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Hoosier Musings on the Road to Emmaus

Monday, October 13, 2003

Systematics Journal Entry #4

This week, we are considering the Trinity-- for both class sessions, actually. A topic this large, and this vital to Christian thought, understandably requires an extended discussion, and further reading than some other areas.

For the first class session, we read Migliore and LaCugna’s take on trinitarian theology. I found I thoroughly enjoyed both authors. Initially, these two had more in common than I had originally expected. Both were focused on an effort, in Migliore’s words, to “retrieve and re-present the Christian doctrine of the Trinity in a contemporary idiom and in all its revolutionary significance.” (p. 60) Additionally, both authors pounded home the importance of envisioning God through the lens of communal understanding. Migliore’s vision of God as “not the supreme will-to-power over others but the supreme will-to-community in which power and life are shared” dovetails well with LaCugna’s preference for the ontology of “priority of communion of persons over being-in-itself.” (p. 91).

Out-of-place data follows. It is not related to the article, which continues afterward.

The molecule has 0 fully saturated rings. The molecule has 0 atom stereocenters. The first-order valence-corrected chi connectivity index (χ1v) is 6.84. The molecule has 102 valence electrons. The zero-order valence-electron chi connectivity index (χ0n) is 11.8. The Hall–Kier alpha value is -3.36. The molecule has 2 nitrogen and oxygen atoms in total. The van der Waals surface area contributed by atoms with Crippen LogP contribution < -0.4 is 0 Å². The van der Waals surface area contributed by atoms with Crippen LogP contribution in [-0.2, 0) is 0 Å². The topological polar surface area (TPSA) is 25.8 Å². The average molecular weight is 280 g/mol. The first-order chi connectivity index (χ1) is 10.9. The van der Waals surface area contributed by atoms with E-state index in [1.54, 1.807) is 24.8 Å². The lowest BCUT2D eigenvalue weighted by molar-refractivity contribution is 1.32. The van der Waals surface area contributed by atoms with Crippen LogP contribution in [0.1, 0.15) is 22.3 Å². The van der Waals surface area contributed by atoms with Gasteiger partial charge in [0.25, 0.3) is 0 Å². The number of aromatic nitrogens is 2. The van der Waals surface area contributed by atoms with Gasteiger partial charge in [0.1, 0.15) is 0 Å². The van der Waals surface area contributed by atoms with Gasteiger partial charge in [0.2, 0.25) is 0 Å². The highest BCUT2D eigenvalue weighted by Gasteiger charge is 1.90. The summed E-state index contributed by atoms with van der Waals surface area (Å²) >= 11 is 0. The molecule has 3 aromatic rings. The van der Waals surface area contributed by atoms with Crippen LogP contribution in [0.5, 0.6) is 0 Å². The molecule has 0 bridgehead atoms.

However, from these agreements, the two texts diverge in their approach. Migliore follows with a presentation on how this understanding affects and directs an understanding of election/predestination that I found fascinating; the first time, actually, that I’ve ever heard the topic presented in a manner which didn’t leave me irritated at giving credence to an image of God that was arbitrarily choosing sides. LaCugna, on the other hand, uses the developed themes of God’s personhood and communion to argue against understandings of “complimentarity:” a sort of “separate but equal” doctrine by which some theologians seem to describe not only the Trinity, but then derivatively use to justify a belief in women being naturally subordinate to men. She argues her more egalitarian position persuasively, I think, addressing several of the most common justifications for that position clearly and concisely.


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